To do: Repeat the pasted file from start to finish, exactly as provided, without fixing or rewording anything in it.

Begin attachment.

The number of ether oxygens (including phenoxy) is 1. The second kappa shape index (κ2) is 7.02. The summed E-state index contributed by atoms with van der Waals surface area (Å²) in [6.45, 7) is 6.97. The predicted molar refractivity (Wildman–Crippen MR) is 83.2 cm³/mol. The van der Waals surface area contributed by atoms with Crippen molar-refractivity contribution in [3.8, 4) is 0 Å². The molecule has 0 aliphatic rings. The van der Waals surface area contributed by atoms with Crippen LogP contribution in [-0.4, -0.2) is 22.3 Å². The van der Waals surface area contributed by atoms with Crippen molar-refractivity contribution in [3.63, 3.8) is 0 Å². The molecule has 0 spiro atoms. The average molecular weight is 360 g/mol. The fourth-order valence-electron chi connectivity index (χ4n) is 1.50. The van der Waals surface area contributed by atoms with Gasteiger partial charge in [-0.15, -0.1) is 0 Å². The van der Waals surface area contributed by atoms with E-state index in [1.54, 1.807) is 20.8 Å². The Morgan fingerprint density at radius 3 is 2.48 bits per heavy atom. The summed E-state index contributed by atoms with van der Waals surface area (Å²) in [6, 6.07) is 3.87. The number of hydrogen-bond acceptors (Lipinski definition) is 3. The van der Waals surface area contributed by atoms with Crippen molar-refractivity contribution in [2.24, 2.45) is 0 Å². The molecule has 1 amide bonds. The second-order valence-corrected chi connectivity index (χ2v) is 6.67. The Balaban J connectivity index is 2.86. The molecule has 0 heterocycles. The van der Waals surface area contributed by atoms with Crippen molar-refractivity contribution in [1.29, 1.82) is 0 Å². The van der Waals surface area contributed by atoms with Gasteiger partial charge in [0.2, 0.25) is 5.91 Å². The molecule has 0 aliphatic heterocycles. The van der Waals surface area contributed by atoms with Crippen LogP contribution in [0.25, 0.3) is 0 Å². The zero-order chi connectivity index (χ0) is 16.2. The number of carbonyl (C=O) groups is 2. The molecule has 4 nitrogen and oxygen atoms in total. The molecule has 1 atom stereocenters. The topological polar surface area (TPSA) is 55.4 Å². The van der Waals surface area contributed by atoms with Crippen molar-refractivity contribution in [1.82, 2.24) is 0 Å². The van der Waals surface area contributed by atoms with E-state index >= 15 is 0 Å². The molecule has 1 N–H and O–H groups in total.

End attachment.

The number of ether oxygens (including phenoxy) is 1. The second kappa shape index (κ2) is 7.02. The summed E-state index contributed by atoms with van der Waals surface area (Å²) in [6.45, 7) is 6.97. The predicted molar refractivity (Wildman–Crippen MR) is 83.2 cm³/mol. The van der Waals surface area contributed by atoms with Crippen molar-refractivity contribution in [3.8, 4) is 0 Å². The molecule has 0 aliphatic rings. The van der Waals surface area contributed by atoms with Crippen LogP contribution in [-0.4, -0.2) is 22.3 Å². The van der Waals surface area contributed by atoms with Crippen molar-refractivity contribution in [3.63, 3.8) is 0 Å². The molecule has 0 spiro atoms. The average molecular weight is 360 g/mol. The fourth-order valence-electron chi connectivity index (χ4n) is 1.50. The van der Waals surface area contributed by atoms with Gasteiger partial charge in [-0.15, -0.1) is 0 Å². The van der Waals surface area contributed by atoms with E-state index in [1.54, 1.807) is 20.8 Å². The Morgan fingerprint density at radius 3 is 2.48 bits per heavy atom. The summed E-state index contributed by atoms with van der Waals surface area (Å²) in [6, 6.07) is 3.87. The number of hydrogen-bond acceptors (Lipinski definition) is 3. The van der Waals surface area contributed by atoms with Crippen molar-refractivity contribution in [2.24, 2.45) is 0 Å². The molecule has 1 amide bonds. The second-order valence-corrected chi connectivity index (χ2v) is 6.67. The Balaban J connectivity index is 2.86. The molecule has 0 heterocycles. The van der Waals surface area contributed by atoms with Crippen molar-refractivity contribution in [1.29, 1.82) is 0 Å². The van der Waals surface area contributed by atoms with Gasteiger partial charge in [0.2, 0.25) is 5.91 Å². The molecule has 0 aliphatic heterocycles. The van der Waals surface area contributed by atoms with Crippen LogP contribution in [0.25, 0.3) is 0 Å². The zero-order chi connectivity index (χ0) is 16.2. The number of carbonyl (C=O) groups is 2. The molecule has 4 nitrogen and oxygen atoms in total. The molecule has 1 atom stereocenters. The topological polar surface area (TPSA) is 55.4 Å². The van der Waals surface area contributed by atoms with Crippen molar-refractivity contribution in [1.82, 2.24) is 0 Å². The van der Waals surface area contributed by atoms with E-state index >= 15 is 0 Å². The molecule has 1 N–H and O–H groups in total.